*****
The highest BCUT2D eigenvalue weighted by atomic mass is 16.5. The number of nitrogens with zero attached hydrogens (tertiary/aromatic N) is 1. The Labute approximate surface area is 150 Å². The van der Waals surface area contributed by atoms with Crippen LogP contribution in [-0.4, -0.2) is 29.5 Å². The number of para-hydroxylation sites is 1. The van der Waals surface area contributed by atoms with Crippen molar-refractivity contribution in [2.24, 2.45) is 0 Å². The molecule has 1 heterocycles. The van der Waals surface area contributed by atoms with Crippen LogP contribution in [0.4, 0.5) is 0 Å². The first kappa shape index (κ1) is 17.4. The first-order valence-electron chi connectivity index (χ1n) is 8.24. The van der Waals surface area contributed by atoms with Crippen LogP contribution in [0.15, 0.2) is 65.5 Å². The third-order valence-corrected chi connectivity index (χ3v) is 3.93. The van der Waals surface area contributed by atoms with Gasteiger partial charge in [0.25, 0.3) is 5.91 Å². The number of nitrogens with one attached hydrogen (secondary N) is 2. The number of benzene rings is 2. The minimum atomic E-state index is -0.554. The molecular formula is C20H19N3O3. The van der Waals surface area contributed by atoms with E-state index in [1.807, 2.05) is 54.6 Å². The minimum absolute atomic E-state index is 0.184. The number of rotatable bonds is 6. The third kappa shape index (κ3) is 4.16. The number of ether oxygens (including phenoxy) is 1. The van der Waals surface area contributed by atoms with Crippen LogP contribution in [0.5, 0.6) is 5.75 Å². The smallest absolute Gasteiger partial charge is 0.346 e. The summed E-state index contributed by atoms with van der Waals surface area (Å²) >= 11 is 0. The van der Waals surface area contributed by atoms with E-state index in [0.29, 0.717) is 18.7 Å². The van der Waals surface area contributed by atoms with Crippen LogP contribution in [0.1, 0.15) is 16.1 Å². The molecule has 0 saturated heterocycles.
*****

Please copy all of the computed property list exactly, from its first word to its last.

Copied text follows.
The highest BCUT2D eigenvalue weighted by atomic mass is 16.5. The number of nitrogens with zero attached hydrogens (tertiary/aromatic N) is 1. The Labute approximate surface area is 150 Å². The van der Waals surface area contributed by atoms with Crippen LogP contribution in [-0.4, -0.2) is 29.5 Å². The number of para-hydroxylation sites is 1. The van der Waals surface area contributed by atoms with Crippen molar-refractivity contribution in [2.24, 2.45) is 0 Å². The molecule has 1 heterocycles. The van der Waals surface area contributed by atoms with Crippen LogP contribution in [0.4, 0.5) is 0 Å². The first kappa shape index (κ1) is 17.4. The first-order valence-electron chi connectivity index (χ1n) is 8.24. The van der Waals surface area contributed by atoms with Crippen LogP contribution in [0.15, 0.2) is 65.5 Å². The third-order valence-corrected chi connectivity index (χ3v) is 3.93. The van der Waals surface area contributed by atoms with Gasteiger partial charge in [0.25, 0.3) is 5.91 Å². The number of nitrogens with one attached hydrogen (secondary N) is 2. The number of benzene rings is 2. The minimum atomic E-state index is -0.554. The molecular formula is C20H19N3O3. The van der Waals surface area contributed by atoms with E-state index in [1.807, 2.05) is 54.6 Å². The minimum absolute atomic E-state index is 0.184. The number of rotatable bonds is 6. The third kappa shape index (κ3) is 4.16. The number of ether oxygens (including phenoxy) is 1. The van der Waals surface area contributed by atoms with Crippen LogP contribution in [0.5, 0.6) is 5.75 Å². The smallest absolute Gasteiger partial charge is 0.346 e. The summed E-state index contributed by atoms with van der Waals surface area (Å²) >= 11 is 0. The van der Waals surface area contributed by atoms with E-state index in [0.29, 0.717) is 18.7 Å². The van der Waals surface area contributed by atoms with Crippen LogP contribution in [0.1, 0.15) is 16.1 Å². The molecule has 0 saturated heterocycles.